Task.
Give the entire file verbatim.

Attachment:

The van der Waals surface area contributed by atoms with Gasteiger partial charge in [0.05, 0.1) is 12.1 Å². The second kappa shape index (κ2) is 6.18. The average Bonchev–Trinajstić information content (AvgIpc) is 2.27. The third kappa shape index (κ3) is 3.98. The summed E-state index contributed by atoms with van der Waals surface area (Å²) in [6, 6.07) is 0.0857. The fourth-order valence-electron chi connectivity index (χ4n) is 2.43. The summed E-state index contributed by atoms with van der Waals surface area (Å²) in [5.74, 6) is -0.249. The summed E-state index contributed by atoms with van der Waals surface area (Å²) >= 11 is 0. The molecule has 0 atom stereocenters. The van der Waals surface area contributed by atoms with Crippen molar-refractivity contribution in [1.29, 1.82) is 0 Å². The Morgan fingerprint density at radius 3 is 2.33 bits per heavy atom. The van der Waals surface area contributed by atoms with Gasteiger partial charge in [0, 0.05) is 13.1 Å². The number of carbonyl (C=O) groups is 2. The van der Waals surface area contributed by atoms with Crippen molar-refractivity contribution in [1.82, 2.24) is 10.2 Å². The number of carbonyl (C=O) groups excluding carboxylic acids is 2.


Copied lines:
The van der Waals surface area contributed by atoms with Gasteiger partial charge in [0.05, 0.1) is 12.1 Å². The second kappa shape index (κ2) is 6.18. The average Bonchev–Trinajstić information content (AvgIpc) is 2.27. The third kappa shape index (κ3) is 3.98. The summed E-state index contributed by atoms with van der Waals surface area (Å²) in [6, 6.07) is 0.0857. The fourth-order valence-electron chi connectivity index (χ4n) is 2.43. The summed E-state index contributed by atoms with van der Waals surface area (Å²) in [5.74, 6) is -0.249. The summed E-state index contributed by atoms with van der Waals surface area (Å²) >= 11 is 0. The molecule has 0 atom stereocenters. The van der Waals surface area contributed by atoms with Crippen molar-refractivity contribution in [1.29, 1.82) is 0 Å². The Morgan fingerprint density at radius 3 is 2.33 bits per heavy atom. The van der Waals surface area contributed by atoms with Gasteiger partial charge in [0, 0.05) is 13.1 Å². The number of carbonyl (C=O) groups is 2. The van der Waals surface area contributed by atoms with Crippen molar-refractivity contribution in [1.82, 2.24) is 10.2 Å². The number of carbonyl (C=O) groups excluding carboxylic acids is 2.